Turtle Bunbury

Writer and Historian

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The Irish Pub, Turtle Bunbury & James Fennell (Thames & Hudson, 2008)


Brennans – The Criterion Bar

Main Street, Bundoran, Co Donegal.

Tel:+353 (0)71 984 1810

Nan and Patricia Brennan were born in a bedroom above the bar that their grandparents opened on St. Patrick’s Day 1900. The sisters have lived here all their lives, taking it in turns to serve from behind the pitch pine counter. Their grandparents called the pub ‘The Criterion’, after the noun meaning ‘a standard by which something can be judged’. Genuine traditional bars are hard to find in 21st century Donegal but The Criterion can certainly be judged as one of the few premises unsullied by the advent of modern times. ‘This is my sort of pub’, concurs an elderly Cork holiday-maker, supping on a stout. ‘It’s one of the few places where you can have a conversation and hear yourself think’.

Nan and Patricia started working here after they left school. ‘When we were small we were always in and out and running about’, recalls Nan. In 1947, the sisters helped their parents give the bar the robust overhaul which dictates its present day interior. Classic chairs and sturdy tables made by Arnott’s of Dublin meander gracefully over a cheerful Navan carpet into the deliciously wallpapered parlour and lounge area. Everything is immaculate, traditional, unfussy, simply inviting customers to take time out from the seasonal mayhem of the streets outside.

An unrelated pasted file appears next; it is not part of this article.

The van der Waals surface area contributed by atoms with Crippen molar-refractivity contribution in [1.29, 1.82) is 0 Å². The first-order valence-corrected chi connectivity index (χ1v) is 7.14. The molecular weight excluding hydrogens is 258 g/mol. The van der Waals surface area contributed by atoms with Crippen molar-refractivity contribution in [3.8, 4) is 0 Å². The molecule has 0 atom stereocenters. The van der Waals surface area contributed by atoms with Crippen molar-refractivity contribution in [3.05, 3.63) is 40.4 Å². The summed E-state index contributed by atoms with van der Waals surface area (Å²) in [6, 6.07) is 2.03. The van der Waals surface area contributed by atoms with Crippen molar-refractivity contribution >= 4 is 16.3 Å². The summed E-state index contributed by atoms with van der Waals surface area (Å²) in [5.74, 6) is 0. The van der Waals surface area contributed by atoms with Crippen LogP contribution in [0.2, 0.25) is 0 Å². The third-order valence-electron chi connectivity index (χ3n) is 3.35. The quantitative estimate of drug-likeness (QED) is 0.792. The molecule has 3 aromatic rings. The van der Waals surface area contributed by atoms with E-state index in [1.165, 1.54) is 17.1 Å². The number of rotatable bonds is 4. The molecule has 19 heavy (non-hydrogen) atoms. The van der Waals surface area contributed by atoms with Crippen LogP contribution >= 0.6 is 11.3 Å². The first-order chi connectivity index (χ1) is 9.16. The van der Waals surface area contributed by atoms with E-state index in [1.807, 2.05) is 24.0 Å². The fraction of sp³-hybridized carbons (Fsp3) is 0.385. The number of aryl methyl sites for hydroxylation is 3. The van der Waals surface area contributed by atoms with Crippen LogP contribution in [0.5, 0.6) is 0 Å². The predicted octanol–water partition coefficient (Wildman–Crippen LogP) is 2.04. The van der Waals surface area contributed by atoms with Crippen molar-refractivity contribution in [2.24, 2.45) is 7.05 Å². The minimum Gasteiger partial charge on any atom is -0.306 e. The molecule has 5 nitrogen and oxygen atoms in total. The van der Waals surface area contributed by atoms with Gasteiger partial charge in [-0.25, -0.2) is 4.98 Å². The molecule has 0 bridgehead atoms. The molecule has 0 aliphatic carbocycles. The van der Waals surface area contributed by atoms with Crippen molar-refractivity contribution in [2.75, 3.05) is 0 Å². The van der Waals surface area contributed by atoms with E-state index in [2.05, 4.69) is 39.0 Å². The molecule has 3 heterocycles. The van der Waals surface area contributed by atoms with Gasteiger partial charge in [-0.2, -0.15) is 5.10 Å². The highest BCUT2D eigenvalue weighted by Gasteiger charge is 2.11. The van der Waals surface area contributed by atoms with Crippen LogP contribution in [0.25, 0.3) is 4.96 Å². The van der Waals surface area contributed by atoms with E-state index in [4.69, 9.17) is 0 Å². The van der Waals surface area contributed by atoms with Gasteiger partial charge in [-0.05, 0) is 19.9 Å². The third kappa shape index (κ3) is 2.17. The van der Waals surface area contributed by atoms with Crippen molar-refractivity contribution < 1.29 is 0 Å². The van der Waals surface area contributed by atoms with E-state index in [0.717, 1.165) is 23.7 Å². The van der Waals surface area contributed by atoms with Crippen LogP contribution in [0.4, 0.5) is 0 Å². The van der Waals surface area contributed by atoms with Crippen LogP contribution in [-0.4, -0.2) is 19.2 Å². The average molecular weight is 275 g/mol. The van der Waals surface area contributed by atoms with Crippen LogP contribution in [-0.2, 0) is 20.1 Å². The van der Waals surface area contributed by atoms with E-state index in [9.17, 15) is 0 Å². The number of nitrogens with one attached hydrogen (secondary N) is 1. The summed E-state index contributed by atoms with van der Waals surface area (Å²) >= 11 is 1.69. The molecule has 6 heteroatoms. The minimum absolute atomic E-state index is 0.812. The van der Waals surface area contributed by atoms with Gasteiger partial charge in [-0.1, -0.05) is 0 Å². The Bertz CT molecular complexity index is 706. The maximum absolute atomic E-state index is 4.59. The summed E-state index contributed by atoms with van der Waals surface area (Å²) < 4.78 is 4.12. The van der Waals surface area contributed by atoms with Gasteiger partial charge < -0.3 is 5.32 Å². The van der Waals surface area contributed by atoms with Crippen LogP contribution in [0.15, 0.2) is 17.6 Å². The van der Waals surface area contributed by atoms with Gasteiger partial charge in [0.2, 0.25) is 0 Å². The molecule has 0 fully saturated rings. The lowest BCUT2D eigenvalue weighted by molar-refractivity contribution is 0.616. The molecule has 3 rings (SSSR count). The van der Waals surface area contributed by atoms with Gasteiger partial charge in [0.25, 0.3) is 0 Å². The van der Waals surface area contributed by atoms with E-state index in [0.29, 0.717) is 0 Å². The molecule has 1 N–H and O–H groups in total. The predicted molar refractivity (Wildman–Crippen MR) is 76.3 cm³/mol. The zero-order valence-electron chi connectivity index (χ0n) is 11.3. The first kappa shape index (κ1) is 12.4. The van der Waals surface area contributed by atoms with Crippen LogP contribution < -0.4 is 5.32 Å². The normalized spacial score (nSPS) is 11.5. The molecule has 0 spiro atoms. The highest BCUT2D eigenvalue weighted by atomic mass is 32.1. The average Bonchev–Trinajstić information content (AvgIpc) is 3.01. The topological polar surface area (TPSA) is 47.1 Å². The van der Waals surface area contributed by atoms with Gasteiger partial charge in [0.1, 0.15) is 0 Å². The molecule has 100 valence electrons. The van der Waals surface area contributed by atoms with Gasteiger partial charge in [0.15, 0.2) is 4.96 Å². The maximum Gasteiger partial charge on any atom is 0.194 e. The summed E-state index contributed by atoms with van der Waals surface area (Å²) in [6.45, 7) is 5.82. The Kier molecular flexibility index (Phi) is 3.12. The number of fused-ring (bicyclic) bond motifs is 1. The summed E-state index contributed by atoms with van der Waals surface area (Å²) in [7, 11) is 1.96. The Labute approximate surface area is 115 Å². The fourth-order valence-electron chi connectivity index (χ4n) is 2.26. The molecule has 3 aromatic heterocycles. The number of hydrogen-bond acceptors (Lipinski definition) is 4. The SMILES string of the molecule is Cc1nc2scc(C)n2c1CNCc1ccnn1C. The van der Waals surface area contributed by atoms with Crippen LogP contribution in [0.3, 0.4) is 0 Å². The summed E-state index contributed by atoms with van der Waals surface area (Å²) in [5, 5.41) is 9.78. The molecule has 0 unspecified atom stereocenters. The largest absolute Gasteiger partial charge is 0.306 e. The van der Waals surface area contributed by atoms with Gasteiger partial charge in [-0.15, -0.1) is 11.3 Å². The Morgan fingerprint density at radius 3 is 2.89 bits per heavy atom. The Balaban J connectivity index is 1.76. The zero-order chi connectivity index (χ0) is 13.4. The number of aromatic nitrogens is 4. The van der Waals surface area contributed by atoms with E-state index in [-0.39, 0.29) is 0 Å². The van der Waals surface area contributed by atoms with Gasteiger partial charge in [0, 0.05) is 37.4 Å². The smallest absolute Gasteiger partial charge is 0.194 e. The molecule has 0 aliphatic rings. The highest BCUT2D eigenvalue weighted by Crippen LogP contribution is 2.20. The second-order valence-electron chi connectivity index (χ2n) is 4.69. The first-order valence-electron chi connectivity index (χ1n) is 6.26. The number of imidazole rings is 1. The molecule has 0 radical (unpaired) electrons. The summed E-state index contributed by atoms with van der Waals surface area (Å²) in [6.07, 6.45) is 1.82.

A dozen stools roll along the wooden bar counter, behind which a pair of 30-gallon Jameson barrels are set into the wall. Patricia indicates the brass mixers and hydrometers used to water the full-proof whiskey down so it was acceptable to the Customs officers; ‘I could do it with my eyes closed’, she laughs. Shelves rise to ceiling height, stacked with well-polished glasses, rare bottles of whiskey, soda siphons, gleaming mirrors, brass cartridges, copperware and stuffed birds. Patrons rest their feet on a brass pole formerly located outside the pub for tying up horses. On the back wall, an aerial view of the verdant island of Inishmurray depicts the weather-battered rubble of a monastic settlement destroyed by Vikings 1200 years ago.

Built in 1823, The Criterion began as a guesthouse for the growing number of well-to-do’s arriving in ‘Breezy Bundoran’ to investigate just why the culture-loving Earl of Enniskillen had built his summer residence here on these raggedy Atlantic shores. By the time the Great Northern Railway arrived in 1866, the lively seaside resort was hailed as the Brighton of Ireland.

As with so many Irish towns, the ambience went downhill when the railway departed in 1957. The marching bands ceased marching and the gorgeous red and green train station was felled. By the early 1980s, the town had regained some of its gung ho prosperity, aided by a bright neon amusement strip. But, for many, Brennan’s is a delightful original, frozen in time.



1. The Concept.
2. On the Road.
3. The Chosen Pubs.
4. Conclusions.
5. Personal Qualifications.

6. A History of the Irish Pub
7. Acknowledgments.

8. Media Coverage.

9. Bibliography.
10. Places to Stay.

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